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It’s Just a Memory

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When you’re a therapist, you need to have a good memory, because clients expect you to remember everything they’ve ever said. I’m not trying to brag or anything, but I actually exceed clients’ expectations in this department. They often ask me if I take detailed notes, which I don’t. Sometimes I don’t even look at the note from the last session before I see them.

While I’m thankful for being blessed with a good memory, there are serious drawbacks, because it’s almost like having PTSD. For big things, like when I hydroplaned on the freeway and crashed into the median going backwards. Or any memory during the 4 year period when my dad was depressed. But also for little things, like every fight I’ve ever had with someone. Or anything traumatic that has happened to other people, because of the whole hyperempath thing.

That means when these memories come up, all of the feelings come back. I get anxious every time I pass the site of my accident on the way to work. I cry when I remember that my dad barely had the will to live. I’m angry whenever I remember the lies my ex-boyfriend told me. And I feel physical pain whenever I remember seeing someone getting injured.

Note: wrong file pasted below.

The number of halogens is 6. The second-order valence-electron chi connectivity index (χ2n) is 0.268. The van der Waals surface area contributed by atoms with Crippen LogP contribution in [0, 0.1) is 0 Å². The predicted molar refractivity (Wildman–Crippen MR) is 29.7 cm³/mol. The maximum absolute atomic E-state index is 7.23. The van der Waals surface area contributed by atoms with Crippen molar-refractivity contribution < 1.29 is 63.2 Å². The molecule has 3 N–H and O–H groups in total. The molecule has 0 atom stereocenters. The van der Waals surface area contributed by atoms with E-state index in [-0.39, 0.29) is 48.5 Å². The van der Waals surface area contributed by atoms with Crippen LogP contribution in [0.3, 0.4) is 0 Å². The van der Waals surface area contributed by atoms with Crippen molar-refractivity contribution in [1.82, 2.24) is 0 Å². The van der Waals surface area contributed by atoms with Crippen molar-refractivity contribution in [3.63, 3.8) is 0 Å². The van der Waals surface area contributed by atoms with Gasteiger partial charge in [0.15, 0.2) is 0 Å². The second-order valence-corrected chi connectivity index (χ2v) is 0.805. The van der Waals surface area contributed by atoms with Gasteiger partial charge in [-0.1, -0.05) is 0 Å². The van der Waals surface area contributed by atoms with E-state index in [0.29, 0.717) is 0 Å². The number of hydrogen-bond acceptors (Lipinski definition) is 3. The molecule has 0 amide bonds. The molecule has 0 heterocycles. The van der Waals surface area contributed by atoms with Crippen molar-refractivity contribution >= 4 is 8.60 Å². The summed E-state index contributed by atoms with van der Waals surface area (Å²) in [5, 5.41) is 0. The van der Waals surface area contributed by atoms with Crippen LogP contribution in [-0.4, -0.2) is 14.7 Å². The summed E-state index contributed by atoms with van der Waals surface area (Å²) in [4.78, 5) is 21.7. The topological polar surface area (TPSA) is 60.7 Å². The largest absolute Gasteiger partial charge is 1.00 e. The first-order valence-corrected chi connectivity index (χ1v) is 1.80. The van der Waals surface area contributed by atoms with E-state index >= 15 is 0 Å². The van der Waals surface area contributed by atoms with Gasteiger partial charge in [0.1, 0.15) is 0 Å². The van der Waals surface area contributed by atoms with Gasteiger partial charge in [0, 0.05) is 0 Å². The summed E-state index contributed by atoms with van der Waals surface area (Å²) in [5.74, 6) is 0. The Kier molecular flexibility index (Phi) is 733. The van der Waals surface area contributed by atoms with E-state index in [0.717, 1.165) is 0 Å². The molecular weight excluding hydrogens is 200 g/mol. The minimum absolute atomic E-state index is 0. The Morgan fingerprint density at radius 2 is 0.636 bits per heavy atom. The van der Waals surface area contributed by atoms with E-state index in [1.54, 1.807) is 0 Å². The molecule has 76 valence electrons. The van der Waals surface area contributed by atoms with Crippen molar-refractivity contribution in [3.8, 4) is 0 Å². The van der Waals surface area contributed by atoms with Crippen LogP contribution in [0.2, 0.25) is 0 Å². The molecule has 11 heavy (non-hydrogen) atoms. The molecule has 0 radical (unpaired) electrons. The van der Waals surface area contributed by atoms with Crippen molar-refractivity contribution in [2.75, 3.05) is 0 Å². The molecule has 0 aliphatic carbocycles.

And since I’m also obsessive, once the memory comes up, it’s hard to get it out of my head. I keep replaying the scene, even though it just upsets me more. And it’s really, really hard to stop obsessing, even with the help of medication.

Sometimes I’m so sick of listening to myself I literally yell “Stop obsessing!” Even though in a previous post I wrote about how self-talk with words like stop, don’t, no, etc. don’t work. Plus it’s not a very compassionate thing to say to yourself.

The other thing I say to calm myself down is “It’s OK; everything’s going to be OK.” All freaking day long. But it only works if I mean it and I’m not just trying to shut myself up. It’s all in the tone of voice. But then saying it becomes a compulsion, so I get annoyed that I have to repeat it hundreds of times a day.

One of the more effective things I say to myself is “you don’t have to think about that right now while you’re trying to sleep/in session with this client/driving to work. You can think about it later if you want to.” For some reason, if I don’t forbid myself from saying it, I can let the thought go more easily.

And my latest strategy, which is the most helpful to date, is to say, “It’s just a memory of something painful. You don’t have to think about it ever again, if you don’t want to.” Again, giving myself permission not to think about it, rather than telling myself I can’t, seems to be more effective.

I guess the lesson is, whatever you choose to say to yourself, say it with compassion; it will work a lot better.